When President Trump meets with the top CEOs in the US aviation industry on Thursday, one issue will surely be a divisive force in the room: what to do about Emirates, Etihad, and Qatar Airways.
Over the past 15 years, the trio of cash-rich Middle Eastern carriers or ME3 have barnstormed their way to the forefront of the global airline market.
Most recently, their expansion has brought them into direct competition with the US trio of American, Delta, and United Airlines.
The three US legacy carriers or US3 allege that the ME3’s growth has been artificially enhanced by more than $50 billion in unfair government subsidies and their continued growth in America puts US aviation jobs at risk.
According to the Partnership for Fair and Open Skies — an organisation tasked with speaking on behalf of the US3 on the matter — the ME3 is in violation of the Open Skies agreements that govern air travel between the US and various countries around the world. As a result, the US3 will likely petition the Trump administration to renegotiate these treaties.
In January, Emirates announced a new route between Newark, New Jersey and Athens, Greece. The response from the US3 was swift and furious.
“By flagrantly violating its Open Skies agreement with the United States at the start of the Trump administration, Emirates is throwing down the gauntlet,” Partnership for Open and Fair Skies chief spokesperson, Jill Zuckman, said in a statement. “We look forward to working with President Trump and his team to enforce these agreements and protect American jobs — something that the Obama administration failed to do.”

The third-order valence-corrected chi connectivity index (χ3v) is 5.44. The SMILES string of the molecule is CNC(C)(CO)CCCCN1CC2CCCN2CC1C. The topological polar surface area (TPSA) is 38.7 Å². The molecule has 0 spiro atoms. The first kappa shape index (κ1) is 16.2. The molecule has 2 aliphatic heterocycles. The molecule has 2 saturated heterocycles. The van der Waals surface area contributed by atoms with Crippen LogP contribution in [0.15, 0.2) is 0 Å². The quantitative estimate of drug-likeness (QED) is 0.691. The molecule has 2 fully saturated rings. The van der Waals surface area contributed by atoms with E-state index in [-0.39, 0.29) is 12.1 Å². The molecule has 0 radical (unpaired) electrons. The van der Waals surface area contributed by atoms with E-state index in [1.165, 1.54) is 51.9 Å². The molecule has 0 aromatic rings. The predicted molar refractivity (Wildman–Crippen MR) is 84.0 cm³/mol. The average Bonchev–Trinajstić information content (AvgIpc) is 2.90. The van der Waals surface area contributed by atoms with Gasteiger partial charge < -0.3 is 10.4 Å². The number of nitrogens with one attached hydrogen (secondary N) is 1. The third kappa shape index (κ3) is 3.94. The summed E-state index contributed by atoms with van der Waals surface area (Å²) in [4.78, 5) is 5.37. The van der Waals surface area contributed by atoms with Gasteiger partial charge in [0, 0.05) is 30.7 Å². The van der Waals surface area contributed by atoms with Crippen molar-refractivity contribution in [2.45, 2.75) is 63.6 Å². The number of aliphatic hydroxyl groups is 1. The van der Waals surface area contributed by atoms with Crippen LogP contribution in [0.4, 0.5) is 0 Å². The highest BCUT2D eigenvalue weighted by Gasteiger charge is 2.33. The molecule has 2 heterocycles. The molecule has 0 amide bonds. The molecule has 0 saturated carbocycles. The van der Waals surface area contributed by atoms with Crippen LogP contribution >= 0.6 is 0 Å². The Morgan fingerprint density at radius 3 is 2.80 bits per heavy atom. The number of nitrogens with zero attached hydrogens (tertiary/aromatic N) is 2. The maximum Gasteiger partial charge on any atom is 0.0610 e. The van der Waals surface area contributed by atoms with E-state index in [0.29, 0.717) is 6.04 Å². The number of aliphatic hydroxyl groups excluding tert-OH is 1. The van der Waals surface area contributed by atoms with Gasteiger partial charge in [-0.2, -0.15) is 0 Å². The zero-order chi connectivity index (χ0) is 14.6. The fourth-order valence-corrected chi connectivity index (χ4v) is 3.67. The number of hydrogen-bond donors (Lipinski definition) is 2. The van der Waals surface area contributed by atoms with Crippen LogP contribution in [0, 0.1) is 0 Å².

Foreign passengers, domestic business
However, there’s another group of US companies in this debate and it is siding with the Middle Eastern carriers. This coalition — called US Airlines for Open Skies (USAOS) — features JetBlue, Hawaiian as well as cargo carriers Atlas and FedEx.
“United Airlines, Delta Air Lines, and American Airlines do not speak for all US airlines,” the group writes on its website. “This is not US Airlines vs. Gulf Airlines, this is a small group of big US airlines seeking to restrict competition, against the interests of other US airlines, the US travel and tourism industry and US consumers.”
The USAOS believes that meddling on the part of the US government in relations to the Open Skies agreements with Qatar and the United Arab Emirates, will put similar agreements with numerous other nations in jeopardy — possibly restricting future access into the foreign markets for US carriers.
“Foreign airlines bring thousands of passengers to the United States, creating demand for connecting flights for smaller U.S. airlines,” the USAOS’s website states.
Since foreign airlines are prohibited from flying between points within the US, smaller domestic airlines such as JetBlue, Hawaiian, and Alaska Air benefit greatly from the connecting passengers carried to the US airports by the ME3’s wide-body jumbo jets. As a result, the group argues, a slowdown of international traffic into the US
On February 7, in a joint letter to Secretary of State Rex Tillerson, the CEO’s of JetBlue, FedEx, Hawaiian, and Atlas Air wrote that “regrettably, three large legacy U.S. airlines — Delta, United, and American — are making demands that would jeopardize Open Skies and reduce competition in an already overly concentrated U.S. airline market.”
A similar letter was also dispatched on the same day to Transportation Secretary Elaine Chao.
NOW WATCH: The reason millennials became obsessed with payment app Venmo has nothing to do with money
NOW WATCH: Money & Markets videos
Business Insider Emails & Alerts
Site highlights each day to your inbox.